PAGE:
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Interesting facts from the future

Well, I say “the future”… that’s based purely on Gerd Leonhard‘s title of “Media Futurist”. I was recently lucky enough to spend a couple of days in the presence of him and Jeremy Silver at Future Music Labs, part of Creative Capital in Canary Wharf, London.

They both gave fascinating talks at the beginning of the first day, and I took lots of notes. I’ve just been looking back over them and thought there were a few snippits that are worth sharing. This will all appear in bullet-point form, as I can’t remember the exact context of each fact and wouldn’t want to misquote Jeremy or Gerd. Also, apologies if some of the facts don’t make that much sense out of context. They obviously don’t have the great slides that Gerd and Jeremy used to illustrate their points, too. You can see the slides for Jeremy’s presentation here, and Gerd’s here.

If they don’t make sense then let me know – I’ll improve my note taking technique!

Also, I’ll be adding news links to back up as much of this information as i can, when I can.

Jeremy Silver

  • The “value” in creative industries tends to be in digital media.
  • In 9 years the music industry has lost 40 percent of its value.
  • 20 – 25 percent of sales across the board are digital.
  • Games companies are making money!
  • Youtube‘s bandwidth costs $1m a day to maintain, and their daily loss exceeds $1m a day.
  • In the UK ÂŁ357 is spent on advertising per head of population (from memory, this is annually). 19 percent of this is online, the highest percentage in the world.
  • The UK has the highest per capita spend on music. $82 a year.
  • Consumers are very sophisticated and want to interact with music – e.g. see Rockband & Singstar, Radiohead allowing fans to remix tunes etc.


Gerd Leonhard

  • 92 percent of Google’s revenue is from Adwords.
  • Total fragmentation of the market is certain. Very few models work for everyone anymore. We’ll never see anyone having hits on the scale of The Beatles again. In TV Dallas used to get 70 percent of US viewers. Today the top show, American Idol, gets just 7 percent.
  • Physical Media and productised content is the past.
  • 1.7 million new mobile users in India every week.
  • 6.8 billion minutes a day are spent on Facebook. It is a broadcaster, as are all social network.
  • We’re living in an age of “Attention Challenge”. Distribution is now a default setting.
  • Brand magnetism is everything. If you love them, you’ll buy them.
  • “Money is just a type of information” – www.kk.org
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Passion, perseverance, and stuff


I saw the film Anvil a few nights ago. It’s a documentary about a rock band who, thirty years on from being on the verge of greatness, are living in near-obscurity and decide to give it one last push before giving up for good. It’s an absolutely brillant (and hilarious) film and I was incredibly touched by their perseverance, their passion and their lust for life. And it reminded me that perseverance is that rare quality that is usually the one factor that many people are missing out on when looking for success.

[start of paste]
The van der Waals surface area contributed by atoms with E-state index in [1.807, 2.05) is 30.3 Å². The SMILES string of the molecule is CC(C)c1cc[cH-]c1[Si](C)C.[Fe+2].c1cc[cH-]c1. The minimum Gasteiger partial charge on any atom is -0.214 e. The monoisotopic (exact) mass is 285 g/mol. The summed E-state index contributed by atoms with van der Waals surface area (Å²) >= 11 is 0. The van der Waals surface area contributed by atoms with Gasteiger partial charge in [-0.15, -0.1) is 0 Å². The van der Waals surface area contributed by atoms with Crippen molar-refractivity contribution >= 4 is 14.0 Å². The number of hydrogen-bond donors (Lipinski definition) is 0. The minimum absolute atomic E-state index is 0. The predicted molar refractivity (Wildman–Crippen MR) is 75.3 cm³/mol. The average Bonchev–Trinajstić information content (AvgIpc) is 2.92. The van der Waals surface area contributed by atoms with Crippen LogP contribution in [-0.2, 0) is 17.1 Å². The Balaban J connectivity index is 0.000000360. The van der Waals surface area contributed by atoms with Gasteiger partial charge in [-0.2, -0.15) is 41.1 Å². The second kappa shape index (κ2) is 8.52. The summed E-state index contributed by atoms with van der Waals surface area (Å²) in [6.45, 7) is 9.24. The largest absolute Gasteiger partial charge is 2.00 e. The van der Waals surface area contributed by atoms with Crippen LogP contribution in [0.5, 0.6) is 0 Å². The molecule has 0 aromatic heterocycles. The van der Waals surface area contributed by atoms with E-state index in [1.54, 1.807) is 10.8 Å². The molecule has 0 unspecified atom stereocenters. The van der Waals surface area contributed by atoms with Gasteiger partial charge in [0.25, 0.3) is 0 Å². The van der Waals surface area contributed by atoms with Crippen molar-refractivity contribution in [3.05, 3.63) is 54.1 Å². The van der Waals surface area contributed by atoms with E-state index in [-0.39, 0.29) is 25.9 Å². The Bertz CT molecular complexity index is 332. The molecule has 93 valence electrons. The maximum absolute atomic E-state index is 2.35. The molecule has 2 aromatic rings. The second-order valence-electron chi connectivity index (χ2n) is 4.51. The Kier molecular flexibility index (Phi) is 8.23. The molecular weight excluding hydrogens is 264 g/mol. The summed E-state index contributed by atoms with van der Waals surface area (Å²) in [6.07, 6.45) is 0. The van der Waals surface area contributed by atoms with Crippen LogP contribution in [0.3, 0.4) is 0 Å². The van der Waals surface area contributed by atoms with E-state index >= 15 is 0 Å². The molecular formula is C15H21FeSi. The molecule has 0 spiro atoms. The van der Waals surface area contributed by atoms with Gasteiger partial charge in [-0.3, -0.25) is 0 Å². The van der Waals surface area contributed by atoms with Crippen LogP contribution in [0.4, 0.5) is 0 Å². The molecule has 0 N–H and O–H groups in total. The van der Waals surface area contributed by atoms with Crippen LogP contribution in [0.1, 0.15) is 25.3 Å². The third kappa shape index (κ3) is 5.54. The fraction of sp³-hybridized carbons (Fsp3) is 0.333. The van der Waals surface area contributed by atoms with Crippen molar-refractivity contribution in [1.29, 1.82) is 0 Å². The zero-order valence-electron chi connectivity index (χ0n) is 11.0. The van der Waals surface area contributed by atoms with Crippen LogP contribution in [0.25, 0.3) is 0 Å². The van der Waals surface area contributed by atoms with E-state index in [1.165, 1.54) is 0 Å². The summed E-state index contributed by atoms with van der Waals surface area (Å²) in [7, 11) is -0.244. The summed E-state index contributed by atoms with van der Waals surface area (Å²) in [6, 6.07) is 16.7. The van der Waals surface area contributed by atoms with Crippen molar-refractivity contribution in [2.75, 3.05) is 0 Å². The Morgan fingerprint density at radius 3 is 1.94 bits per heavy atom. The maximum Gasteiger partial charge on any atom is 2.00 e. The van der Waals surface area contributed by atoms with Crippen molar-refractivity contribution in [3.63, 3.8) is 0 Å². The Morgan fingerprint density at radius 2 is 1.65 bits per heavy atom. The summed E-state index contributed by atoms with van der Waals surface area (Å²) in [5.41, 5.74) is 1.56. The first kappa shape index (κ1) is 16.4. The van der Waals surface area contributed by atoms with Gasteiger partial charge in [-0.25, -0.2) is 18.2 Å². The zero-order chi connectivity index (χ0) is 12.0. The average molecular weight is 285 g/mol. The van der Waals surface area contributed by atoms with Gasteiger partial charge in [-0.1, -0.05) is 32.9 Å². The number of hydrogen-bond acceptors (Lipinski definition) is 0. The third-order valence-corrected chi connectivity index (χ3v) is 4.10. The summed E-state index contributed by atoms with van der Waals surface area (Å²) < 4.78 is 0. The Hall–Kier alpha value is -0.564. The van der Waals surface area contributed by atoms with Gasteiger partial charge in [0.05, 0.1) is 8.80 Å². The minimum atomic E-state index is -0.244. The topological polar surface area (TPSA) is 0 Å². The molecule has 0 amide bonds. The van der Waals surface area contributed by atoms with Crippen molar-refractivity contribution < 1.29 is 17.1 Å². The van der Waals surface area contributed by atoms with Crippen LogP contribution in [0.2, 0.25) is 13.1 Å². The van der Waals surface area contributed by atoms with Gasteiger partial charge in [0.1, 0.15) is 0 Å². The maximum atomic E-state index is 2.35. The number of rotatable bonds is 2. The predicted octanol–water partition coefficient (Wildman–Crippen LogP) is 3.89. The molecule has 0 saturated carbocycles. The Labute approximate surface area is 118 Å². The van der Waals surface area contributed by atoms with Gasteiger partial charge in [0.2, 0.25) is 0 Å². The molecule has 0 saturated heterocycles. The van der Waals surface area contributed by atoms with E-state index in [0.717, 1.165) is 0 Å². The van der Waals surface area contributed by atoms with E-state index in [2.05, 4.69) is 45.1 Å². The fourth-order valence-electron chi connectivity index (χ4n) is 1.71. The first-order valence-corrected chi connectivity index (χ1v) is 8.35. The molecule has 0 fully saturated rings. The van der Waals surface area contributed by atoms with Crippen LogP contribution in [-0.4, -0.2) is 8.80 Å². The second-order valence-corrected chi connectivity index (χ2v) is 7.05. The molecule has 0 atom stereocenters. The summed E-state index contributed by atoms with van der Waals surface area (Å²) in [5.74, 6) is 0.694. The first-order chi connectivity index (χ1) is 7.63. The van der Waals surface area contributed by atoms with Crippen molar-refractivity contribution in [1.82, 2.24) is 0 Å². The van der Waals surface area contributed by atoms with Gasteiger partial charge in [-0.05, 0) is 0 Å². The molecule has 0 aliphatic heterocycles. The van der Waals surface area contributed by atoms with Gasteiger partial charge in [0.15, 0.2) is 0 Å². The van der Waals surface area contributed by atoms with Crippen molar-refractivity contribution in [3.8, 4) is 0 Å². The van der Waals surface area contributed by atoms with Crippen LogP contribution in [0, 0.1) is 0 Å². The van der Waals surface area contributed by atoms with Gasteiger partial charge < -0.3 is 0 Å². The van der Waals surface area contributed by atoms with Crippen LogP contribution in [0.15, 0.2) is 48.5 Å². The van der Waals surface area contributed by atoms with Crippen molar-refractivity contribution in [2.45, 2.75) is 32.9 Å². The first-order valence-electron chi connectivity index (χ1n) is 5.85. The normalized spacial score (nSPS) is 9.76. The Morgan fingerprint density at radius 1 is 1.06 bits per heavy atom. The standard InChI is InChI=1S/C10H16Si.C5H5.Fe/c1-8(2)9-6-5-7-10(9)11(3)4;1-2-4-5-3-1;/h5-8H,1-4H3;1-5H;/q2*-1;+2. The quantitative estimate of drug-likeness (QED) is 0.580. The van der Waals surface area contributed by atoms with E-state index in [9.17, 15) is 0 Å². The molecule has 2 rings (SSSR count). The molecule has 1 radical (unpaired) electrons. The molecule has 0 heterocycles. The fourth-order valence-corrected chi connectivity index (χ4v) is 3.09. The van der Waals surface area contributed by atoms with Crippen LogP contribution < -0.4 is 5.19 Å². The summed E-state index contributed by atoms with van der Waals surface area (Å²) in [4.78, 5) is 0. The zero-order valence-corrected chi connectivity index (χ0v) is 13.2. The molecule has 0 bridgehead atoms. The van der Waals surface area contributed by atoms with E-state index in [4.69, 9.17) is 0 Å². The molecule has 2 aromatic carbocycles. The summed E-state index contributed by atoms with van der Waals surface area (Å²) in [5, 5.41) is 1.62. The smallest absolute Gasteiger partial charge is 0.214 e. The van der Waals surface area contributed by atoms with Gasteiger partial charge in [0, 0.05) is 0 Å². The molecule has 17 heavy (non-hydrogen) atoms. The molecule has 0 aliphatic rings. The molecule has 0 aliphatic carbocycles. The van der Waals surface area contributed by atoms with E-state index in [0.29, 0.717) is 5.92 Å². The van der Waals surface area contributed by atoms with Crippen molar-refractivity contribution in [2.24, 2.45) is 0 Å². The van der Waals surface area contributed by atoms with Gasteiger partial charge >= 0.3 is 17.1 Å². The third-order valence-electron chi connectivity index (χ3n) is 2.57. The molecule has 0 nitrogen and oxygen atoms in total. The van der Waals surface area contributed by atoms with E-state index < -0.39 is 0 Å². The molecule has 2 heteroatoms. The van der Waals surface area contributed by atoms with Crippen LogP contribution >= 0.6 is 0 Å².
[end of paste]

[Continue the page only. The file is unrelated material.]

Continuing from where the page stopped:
I often advise people on small business and creative industries, and tell them to look at the top DJs and producers in the world: Carl Cox, Pete Tong, Sasha, Roger Sanchez, Eric Morillo, The Chemical Brothers, Fatboy Slim, The Prodigy etc – I’m fairly certain that not one of them is under 40, and I know that some of them are over 50. (edit – I’m reliably informed by Ian -see comments below- that Liam from the Prodigy is a spritely 37). The average age of the freshest, hottest 3 DJs in the world (Tiesto, Armin van Buuren and Paul van Dyk) is 37.2.

Being a DJ is usually considered to be a youngster’s game. These guys are clear evidence that if you’re good enough you might make it, BUT if you’re good enough AND you’re willing to stick at it long enough then you’ll definitely improve your chances of making it. I suppose it’s a case of having the talent, and using the perseverance to maximise the likelihood of getting your break…

“It’s not that I’m so smart, it’s just that I stay with problems longer”. ~Albert Einstein


A few bits and pieces…

————————

We’ve recently announced details of Ignite Cardiff #2, and with that in mind I thought I’d link to this article explaining how to “Deliver a Presentation like Steve Jobs”.

14 Tools Of Highly Effective Twitter Users
– I particularly like the first tool. I’d be more inclined to find out how annoying I am though, rather than vet others before following….